The people of 2030 will be living in a much stranger world than we imagine. Although the pace of technological breakthroughs is already without precedent, our minds trick us into thinking that it will continue at the current rate. In fact, it will speed up. As famously observed by Intel’s co-founder Gordon Moore back in 1965, the number of transistors on a microchip – in layman’s terms, “computing power” – tends to double roughly every year for a given amount of money. This explains why a modern USB-C charger is vastly more powerful than the computers that guided Apollo 11 to the moon – and the pattern still holds good today. The computers of 2030 won’t be ten times more powerful than those of 2020, they’ll be 1000 times as powerful. The world, as a consequence, will be radically transformed. One area where that will be especially apparent is automation.

McKinsey forecasts that in ten years' time, 70 percent of companies will use at least one type of artificial intelligence technology. In many cases, this will take the form of software that you won’t notice – it will operate behind the scenes, quietly making our lives and businesses more efficient and effective. Your electric car in 2030, for instance, will benefit from smart charging to draw the right amount of power in the most cost-effective way so as to reduce strain on the grid and cut emissions. Outfits such as the UK’s Octopus Energy already offer pioneering versions of this service. But there will be another, more bracing shift caused by AI, and it will take place where the field converges with robotics. This will blur the digital and physical world like never before – with far-reaching implications for the economy.

It will be especially visible in transport. Deloitte forecasts that fully autonomous cars – ones that can operate on all roads and in all conditions without any need for human intervention – could move from the “testing and ramp-up phase” to the “deployment” phase in 2030. Widespread acceptance will surely depend on whether the public can be convinced that these vehicles are not only dependable but also immune to cyber attacks. If that happens then new business models will coalesce: when people no longer have to drive, the inside of the car will be a valuable space and third parties will cut deals to be there. Video-on-demand services such as Disney+ may wish to have a presence; so too, perhaps, telemedicine outfits such as Teladoc – in a busy day it could be the perfect moment to have an appointment.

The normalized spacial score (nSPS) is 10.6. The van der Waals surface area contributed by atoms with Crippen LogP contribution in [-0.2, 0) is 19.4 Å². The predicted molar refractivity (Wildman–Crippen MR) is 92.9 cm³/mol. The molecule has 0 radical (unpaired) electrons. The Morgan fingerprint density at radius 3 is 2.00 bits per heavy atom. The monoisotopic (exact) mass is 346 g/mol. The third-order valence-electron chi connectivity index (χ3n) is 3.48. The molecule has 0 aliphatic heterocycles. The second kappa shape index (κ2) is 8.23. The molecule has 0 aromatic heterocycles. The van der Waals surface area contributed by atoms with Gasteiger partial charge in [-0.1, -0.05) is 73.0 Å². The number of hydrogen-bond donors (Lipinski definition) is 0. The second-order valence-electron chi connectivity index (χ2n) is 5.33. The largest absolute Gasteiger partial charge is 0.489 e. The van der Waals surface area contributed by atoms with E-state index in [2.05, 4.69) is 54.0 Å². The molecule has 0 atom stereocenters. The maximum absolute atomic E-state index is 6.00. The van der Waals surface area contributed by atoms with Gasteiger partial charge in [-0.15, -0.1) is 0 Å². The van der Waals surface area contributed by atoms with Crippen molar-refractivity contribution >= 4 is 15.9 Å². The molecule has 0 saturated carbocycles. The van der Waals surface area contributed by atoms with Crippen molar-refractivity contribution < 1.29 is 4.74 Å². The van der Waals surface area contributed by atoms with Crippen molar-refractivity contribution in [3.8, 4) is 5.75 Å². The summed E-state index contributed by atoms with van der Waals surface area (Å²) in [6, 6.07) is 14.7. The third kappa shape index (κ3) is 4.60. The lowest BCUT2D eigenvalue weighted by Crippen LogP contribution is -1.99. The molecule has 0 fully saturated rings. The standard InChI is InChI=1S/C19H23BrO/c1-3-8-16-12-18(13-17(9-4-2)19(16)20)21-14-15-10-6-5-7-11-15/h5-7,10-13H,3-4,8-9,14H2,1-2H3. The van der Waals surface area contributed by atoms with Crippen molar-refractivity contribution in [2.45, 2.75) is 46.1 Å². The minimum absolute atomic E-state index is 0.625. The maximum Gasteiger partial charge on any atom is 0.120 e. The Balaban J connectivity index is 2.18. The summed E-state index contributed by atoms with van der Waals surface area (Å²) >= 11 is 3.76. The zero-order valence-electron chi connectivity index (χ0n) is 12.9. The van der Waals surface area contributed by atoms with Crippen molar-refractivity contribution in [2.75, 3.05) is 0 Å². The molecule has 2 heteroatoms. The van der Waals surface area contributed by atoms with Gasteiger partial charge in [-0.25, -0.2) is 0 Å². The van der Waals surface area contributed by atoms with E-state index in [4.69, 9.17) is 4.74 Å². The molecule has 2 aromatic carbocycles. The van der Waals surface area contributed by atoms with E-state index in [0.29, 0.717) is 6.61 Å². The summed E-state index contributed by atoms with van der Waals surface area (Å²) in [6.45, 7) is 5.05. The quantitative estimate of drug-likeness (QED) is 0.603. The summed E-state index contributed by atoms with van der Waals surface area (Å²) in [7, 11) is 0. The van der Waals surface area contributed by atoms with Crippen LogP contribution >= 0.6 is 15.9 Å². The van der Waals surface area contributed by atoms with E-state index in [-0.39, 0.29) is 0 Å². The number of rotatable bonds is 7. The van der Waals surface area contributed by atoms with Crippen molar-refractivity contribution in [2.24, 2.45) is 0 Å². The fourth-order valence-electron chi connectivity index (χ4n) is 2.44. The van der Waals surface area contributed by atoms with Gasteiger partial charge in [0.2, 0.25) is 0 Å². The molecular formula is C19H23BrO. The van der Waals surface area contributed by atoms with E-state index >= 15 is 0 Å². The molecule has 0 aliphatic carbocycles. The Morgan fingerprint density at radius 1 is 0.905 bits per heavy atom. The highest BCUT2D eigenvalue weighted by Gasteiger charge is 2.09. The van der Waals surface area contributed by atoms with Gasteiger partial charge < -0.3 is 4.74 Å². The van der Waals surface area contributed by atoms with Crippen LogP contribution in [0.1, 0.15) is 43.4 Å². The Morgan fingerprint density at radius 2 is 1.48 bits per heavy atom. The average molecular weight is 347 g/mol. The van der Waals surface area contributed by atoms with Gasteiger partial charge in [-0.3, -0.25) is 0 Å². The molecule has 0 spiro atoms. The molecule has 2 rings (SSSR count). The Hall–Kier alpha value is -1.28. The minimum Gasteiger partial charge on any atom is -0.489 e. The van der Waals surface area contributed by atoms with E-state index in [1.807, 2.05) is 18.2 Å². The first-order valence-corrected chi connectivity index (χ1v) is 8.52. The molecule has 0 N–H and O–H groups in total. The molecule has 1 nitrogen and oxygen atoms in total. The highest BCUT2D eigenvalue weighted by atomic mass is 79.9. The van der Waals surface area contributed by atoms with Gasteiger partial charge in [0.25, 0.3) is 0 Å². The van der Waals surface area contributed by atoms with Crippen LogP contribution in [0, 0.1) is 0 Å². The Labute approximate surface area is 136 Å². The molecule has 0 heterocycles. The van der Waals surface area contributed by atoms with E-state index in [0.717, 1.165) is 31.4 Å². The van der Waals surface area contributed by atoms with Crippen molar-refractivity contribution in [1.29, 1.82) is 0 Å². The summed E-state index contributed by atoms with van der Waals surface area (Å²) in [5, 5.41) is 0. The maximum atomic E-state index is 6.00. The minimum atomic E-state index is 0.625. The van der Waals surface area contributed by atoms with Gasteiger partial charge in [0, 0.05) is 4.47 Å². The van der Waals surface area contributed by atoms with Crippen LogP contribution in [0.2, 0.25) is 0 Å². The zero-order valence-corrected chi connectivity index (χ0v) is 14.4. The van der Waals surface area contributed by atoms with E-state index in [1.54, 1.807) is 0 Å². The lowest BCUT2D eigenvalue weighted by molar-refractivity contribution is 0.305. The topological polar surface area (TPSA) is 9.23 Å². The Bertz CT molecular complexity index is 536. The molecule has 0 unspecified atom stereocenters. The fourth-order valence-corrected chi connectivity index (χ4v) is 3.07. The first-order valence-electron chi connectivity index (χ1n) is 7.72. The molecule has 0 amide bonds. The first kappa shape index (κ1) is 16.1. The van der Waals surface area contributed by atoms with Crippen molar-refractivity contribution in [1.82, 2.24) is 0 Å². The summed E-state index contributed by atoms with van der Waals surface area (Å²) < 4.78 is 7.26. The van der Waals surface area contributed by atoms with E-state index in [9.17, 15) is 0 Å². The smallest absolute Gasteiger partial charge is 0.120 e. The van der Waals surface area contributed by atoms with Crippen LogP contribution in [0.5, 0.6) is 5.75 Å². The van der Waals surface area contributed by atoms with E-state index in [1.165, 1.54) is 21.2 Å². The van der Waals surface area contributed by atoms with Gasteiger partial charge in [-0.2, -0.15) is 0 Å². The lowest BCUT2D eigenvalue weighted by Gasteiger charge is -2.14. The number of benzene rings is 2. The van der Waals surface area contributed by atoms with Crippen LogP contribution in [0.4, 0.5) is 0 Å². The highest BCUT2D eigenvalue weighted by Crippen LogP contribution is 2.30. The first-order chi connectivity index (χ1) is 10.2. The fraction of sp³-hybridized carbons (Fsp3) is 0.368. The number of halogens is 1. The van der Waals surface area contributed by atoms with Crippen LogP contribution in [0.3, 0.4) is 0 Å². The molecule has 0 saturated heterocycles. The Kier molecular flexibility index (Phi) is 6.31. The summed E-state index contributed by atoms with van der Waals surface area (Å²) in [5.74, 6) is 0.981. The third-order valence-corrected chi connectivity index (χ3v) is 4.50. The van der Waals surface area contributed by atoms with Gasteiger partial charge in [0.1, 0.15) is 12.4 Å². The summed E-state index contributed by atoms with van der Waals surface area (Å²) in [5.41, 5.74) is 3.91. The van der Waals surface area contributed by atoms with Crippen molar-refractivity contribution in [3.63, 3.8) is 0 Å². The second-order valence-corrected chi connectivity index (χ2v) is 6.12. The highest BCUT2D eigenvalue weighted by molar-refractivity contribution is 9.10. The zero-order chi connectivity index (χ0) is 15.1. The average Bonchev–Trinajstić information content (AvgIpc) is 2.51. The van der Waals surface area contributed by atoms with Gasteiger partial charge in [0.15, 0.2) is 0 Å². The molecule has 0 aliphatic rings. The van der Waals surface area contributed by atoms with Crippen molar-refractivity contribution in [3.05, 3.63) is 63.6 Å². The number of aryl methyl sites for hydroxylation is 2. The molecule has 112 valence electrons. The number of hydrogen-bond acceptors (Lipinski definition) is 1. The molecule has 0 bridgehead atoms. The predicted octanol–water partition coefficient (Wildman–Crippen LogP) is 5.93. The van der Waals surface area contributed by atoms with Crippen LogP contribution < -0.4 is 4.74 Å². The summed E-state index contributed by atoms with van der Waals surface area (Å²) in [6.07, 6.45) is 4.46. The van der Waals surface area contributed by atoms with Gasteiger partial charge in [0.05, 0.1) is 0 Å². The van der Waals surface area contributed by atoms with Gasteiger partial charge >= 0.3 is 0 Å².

New forms of automated transport will also emerge in the battle to optimise distribution networks. Just look at Alphabet’s experimental drone delivery arm, Wing, which has now started European trials in Finland. It was once dismissed as a PR stunt but, over a two-week period during the Coronavirus pandemic, completed 1,000 deliveries. Or take Amazon’s Prime Air delivery drones, which are currently being test-flown in the Cambridgeshire countryside at a site that was expanded last year. And then there’s the burgeoning market for “sidewalk delivery bots” – little crates on wheels that autonomously ferry goods to a consumer’s front door. Starships Technologies, which recently raised $40m in Series A funding, is one of the big players, and has trialled its robots in over 100 cities, completing more than 100,000 deliveries. Since 2018, it has been operating commercially in Milton Keynes where it has partnered with the likes of Tesco and the Co-op. Right now, the notion of sharing the pavement with a robot is extraordinary. But just as the steam train went from being a spectacle to a fact of life over the course of the Nineteenth Century, so too will delivery drones simply become part of the fabric of our world in the Twenty-First. Indeed, a report from analyst IDTechEx suggests that by 2030 the total market for logistics, warehousing and delivery robots could be worth $81bn.